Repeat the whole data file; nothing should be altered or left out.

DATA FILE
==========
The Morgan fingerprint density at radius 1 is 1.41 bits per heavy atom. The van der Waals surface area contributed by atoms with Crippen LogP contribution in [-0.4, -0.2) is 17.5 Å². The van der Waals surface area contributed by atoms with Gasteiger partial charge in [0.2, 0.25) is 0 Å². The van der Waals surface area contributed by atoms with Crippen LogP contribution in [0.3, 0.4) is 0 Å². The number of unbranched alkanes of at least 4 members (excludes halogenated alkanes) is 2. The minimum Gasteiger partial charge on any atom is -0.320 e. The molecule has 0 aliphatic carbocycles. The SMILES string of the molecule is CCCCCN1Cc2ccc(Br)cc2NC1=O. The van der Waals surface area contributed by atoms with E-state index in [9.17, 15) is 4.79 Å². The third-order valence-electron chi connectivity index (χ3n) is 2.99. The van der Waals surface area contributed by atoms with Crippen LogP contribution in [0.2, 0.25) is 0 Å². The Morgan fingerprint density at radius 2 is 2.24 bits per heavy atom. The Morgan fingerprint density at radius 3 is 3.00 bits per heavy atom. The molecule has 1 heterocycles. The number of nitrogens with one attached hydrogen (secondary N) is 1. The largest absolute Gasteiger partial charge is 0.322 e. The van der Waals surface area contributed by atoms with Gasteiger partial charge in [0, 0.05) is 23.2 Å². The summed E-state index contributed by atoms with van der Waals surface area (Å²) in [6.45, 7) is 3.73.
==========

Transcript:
The Morgan fingerprint density at radius 1 is 1.41 bits per heavy atom. The van der Waals surface area contributed by atoms with Crippen LogP contribution in [-0.4, -0.2) is 17.5 Å². The van der Waals surface area contributed by atoms with Gasteiger partial charge in [0.2, 0.25) is 0 Å². The van der Waals surface area contributed by atoms with Crippen LogP contribution in [0.3, 0.4) is 0 Å². The number of unbranched alkanes of at least 4 members (excludes halogenated alkanes) is 2. The minimum Gasteiger partial charge on any atom is -0.320 e. The molecule has 0 aliphatic carbocycles. The SMILES string of the molecule is CCCCCN1Cc2ccc(Br)cc2NC1=O. The van der Waals surface area contributed by atoms with E-state index in [9.17, 15) is 4.79 Å². The third-order valence-electron chi connectivity index (χ3n) is 2.99. The van der Waals surface area contributed by atoms with Crippen LogP contribution in [0.2, 0.25) is 0 Å². The Morgan fingerprint density at radius 2 is 2.24 bits per heavy atom. The Morgan fingerprint density at radius 3 is 3.00 bits per heavy atom. The molecule has 1 heterocycles. The number of nitrogens with one attached hydrogen (secondary N) is 1. The largest absolute Gasteiger partial charge is 0.322 e. The van der Waals surface area contributed by atoms with Gasteiger partial charge in [0, 0.05) is 23.2 Å². The summed E-state index contributed by atoms with van der Waals surface area (Å²) in [6.45, 7) is 3.73.